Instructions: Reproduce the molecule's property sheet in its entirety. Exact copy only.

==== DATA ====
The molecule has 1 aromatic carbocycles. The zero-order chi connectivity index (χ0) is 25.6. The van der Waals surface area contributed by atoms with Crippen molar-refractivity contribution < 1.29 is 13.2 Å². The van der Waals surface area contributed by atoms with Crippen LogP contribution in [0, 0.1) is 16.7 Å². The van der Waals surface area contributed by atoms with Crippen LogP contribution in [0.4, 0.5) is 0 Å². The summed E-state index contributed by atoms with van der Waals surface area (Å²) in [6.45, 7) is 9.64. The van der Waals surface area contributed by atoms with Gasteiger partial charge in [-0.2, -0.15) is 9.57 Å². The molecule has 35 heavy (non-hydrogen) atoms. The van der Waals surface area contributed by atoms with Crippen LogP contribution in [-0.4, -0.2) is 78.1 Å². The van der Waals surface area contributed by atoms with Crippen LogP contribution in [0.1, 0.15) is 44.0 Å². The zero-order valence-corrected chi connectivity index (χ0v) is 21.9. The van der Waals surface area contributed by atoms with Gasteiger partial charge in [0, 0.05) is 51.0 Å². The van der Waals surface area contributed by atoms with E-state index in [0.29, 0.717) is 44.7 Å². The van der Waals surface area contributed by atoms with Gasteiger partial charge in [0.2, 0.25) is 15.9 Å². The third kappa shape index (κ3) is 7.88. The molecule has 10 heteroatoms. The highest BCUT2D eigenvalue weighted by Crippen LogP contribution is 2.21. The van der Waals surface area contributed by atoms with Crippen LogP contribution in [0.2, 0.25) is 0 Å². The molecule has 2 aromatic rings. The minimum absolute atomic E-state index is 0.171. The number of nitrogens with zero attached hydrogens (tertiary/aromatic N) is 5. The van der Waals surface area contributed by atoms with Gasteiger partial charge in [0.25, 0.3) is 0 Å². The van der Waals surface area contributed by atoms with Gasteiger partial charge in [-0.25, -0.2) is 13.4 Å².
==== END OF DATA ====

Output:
The molecule has 1 aromatic carbocycles. The zero-order chi connectivity index (χ0) is 25.6. The van der Waals surface area contributed by atoms with Crippen molar-refractivity contribution < 1.29 is 13.2 Å². The van der Waals surface area contributed by atoms with Crippen LogP contribution in [0, 0.1) is 16.7 Å². The van der Waals surface area contributed by atoms with Crippen LogP contribution in [0.4, 0.5) is 0 Å². The summed E-state index contributed by atoms with van der Waals surface area (Å²) in [6.45, 7) is 9.64. The van der Waals surface area contributed by atoms with Gasteiger partial charge in [-0.2, -0.15) is 9.57 Å². The molecule has 35 heavy (non-hydrogen) atoms. The van der Waals surface area contributed by atoms with Crippen LogP contribution in [-0.4, -0.2) is 78.1 Å². The van der Waals surface area contributed by atoms with Crippen LogP contribution in [0.1, 0.15) is 44.0 Å². The zero-order valence-corrected chi connectivity index (χ0v) is 21.9. The van der Waals surface area contributed by atoms with Gasteiger partial charge in [0, 0.05) is 51.0 Å². The van der Waals surface area contributed by atoms with E-state index in [0.29, 0.717) is 44.7 Å². The van der Waals surface area contributed by atoms with Gasteiger partial charge in [0.2, 0.25) is 15.9 Å². The third kappa shape index (κ3) is 7.88. The molecule has 10 heteroatoms. The highest BCUT2D eigenvalue weighted by Crippen LogP contribution is 2.21. The van der Waals surface area contributed by atoms with Crippen LogP contribution in [0.2, 0.25) is 0 Å². The molecule has 2 aromatic rings. The minimum absolute atomic E-state index is 0.171. The number of nitrogens with zero attached hydrogens (tertiary/aromatic N) is 5. The van der Waals surface area contributed by atoms with Gasteiger partial charge in [0.25, 0.3) is 0 Å². The van der Waals surface area contributed by atoms with Gasteiger partial charge in [-0.25, -0.2) is 13.4 Å².